Washington Education Watch, July 2018

By July 31, 2018 August 8th, 2018 Featured, Government and Politics, What's New


Have You Ever Been Called a “Free Rider,” or Are You Called to Become One?

The Oxford Online Dictionary defines a free rider as, “a person who, or organization which, benefits (or seeks to benefit) in some way from the effort of others, without making a similar contribution.”  If you are a teacher who has chosen not to join the teachers’ union, someone may have called you this because they feel you are receiving the benefit of a union collective bargaining agreement (in states that allow bargaining), without paying dues.

In the recent Janus v. AFSCME decision, that strikes down agency fee requirements in the 22 agency fee states, the US Supreme Court devoted over 5 pages to dismissing the “free rider” argument, arguing that the many benefits of becoming the exclusive bargaining agent for all employees, “greatly outweigh any extra burden imposed by the duty of providing fair representation for nonmembers.” The Court made this very clear stating, “Neither an agency fee nor any other payment to the union may be deducted from a nonmember’s wages, nor may any other attempt be made to collect such a payment, unless the employee affirmatively consents to pay.”  However, as you go into the next school year if you claim your new right to not be a union member and not pay any fees to the union, it is possible that union supporters may call you a “free rider,” in an attempt to shame you into joining. 

Christians know that, in a much broader sense, we are already free riders. Our salvation in Christ is a free gift for all eternity. However, we also know that while our salvation is free, it costs us everything—we surrender the very ownership of our lives to Him, and His Spirit leads us to grow in sacrificial love for God and others.

It is this love that we have for others that makes us wince if others feel that we are free riders. For we know that we have a Christian obligation to “pay to all what is owed to them: taxes to whom taxes are owed, revenue to whom revenue is owed, respect to whom respect is owed, honor to whom honor is owed” (Romans 13:7). And we also know that we are to “love your neighbor as yourself” (Romans 13:9). Now that the Supreme Court has made it clear that we do not have any legal obligation to pay union dues or fees, we are given new freedom to do what we believe is best with those funds.   

When we are given freedom and resources, we have an obligation to carefully weigh our decision about what is the best way to spend our money. This is always a very personal decision and the Holy Spirit can lead us to do some very unconventional things. When Martha’s sister Mary used her resources to glorify Jesus by washing his feet with expensive ointment (John 12) she was criticized by Judas who said, “Why was this ointment not sold for three hundred denarii and given to the poor?” Jesus responded, “Leave her alone, so that she may keep it for the day of my burial. For the poor you always have with you, but you do not always have me.” Mary made a very wise decision—she choose to use her money to glorify God.

So, if you are given some additional discretionary resources, you will have a new decision to make.  There is no one best answer to this question for every Christian. Paying dues might convince some in the union that Christians are good people and supportive of the union—leading them to explore Christianity for themselves. But there are other ways of thinking about this.  Here are some questions to consider:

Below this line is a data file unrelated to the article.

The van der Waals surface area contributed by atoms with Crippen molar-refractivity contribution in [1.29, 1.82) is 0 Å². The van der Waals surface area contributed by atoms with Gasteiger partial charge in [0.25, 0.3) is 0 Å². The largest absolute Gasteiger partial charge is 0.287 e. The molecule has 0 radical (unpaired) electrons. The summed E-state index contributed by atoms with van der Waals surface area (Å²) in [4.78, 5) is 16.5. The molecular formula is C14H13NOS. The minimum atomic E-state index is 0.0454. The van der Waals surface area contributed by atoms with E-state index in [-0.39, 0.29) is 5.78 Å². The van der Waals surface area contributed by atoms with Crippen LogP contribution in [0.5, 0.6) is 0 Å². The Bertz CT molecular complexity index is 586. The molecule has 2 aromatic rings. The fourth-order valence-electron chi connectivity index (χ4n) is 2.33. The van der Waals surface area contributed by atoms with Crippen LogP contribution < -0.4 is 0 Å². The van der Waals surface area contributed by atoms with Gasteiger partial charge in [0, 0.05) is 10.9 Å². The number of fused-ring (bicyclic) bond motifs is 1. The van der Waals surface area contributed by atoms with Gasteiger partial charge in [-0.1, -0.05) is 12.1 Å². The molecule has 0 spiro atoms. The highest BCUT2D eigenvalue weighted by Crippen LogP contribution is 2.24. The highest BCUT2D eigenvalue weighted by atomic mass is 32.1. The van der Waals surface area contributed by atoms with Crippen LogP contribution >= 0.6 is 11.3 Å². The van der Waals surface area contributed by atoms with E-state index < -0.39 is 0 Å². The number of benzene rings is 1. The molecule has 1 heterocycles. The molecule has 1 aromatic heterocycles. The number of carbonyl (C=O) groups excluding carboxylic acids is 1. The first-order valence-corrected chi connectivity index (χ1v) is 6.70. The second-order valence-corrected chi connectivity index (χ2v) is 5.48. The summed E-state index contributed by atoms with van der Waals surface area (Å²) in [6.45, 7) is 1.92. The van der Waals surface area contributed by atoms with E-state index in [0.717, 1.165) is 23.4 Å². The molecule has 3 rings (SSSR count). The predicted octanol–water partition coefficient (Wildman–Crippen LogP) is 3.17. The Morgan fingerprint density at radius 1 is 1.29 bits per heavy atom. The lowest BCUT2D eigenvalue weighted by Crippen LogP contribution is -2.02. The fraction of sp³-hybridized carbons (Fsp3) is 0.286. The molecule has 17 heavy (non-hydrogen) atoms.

• Could refusing to join the union because you feel they support immoral or questionable causes serve to make the union less likely to support issues that are not directly related to negotiating and enforcing the contract? Could showing this kind of “tough love” toward your union ultimately lead to reform and more Christians being willing to join?
  • Is it possible that stating your convictions clearly and lovingly and thereby risking rejection would demonstrate moral courage and possibly testify to a union representative or friend in the union of the power and priority of God in your life?
  • If you refuse to join the union because of your concerns, would donating a portion of what the dues would be to the union to support any positive things they may do be a winsome way to show some support for your colleagues?
  • Would the union support you if you have a conflict with the district over your First Amendment right to freedom of religion? Would they consider supporting political or moral causes that you agree with?
  • Would using what you have spent in the past on agency fees or union dues be more likely to advance the kingdom of God if you donated it to a missionary, a local Christian charity or international Christian relief agency? Or what about investing it right back in your school in a way that honors Christ? For example, some CEAI members take their former union dues and fund scholarships for students at their school or put on events to present awards to graduating students honoring character and virtue, rather than just academics.

This is not a simple question, but if you approach your decision humbly and prayerfully I am confident that the Holy Spirit will guide you to a wise decision—one that will best use your God-given resources to glorify Him.

CEAI is interested in your thoughts.  Members are encouraged to enter comments below.  Personal comments may be addressed to the author at JMitchell@ceai.org.

John Mitchell is the Washington, DC Area Director for the Christian Educators Association.

© 2018 Christian Educators Association International | www.ceai.org | 888.798.1124
Washington Education Watch 7/2018. Used with permission.

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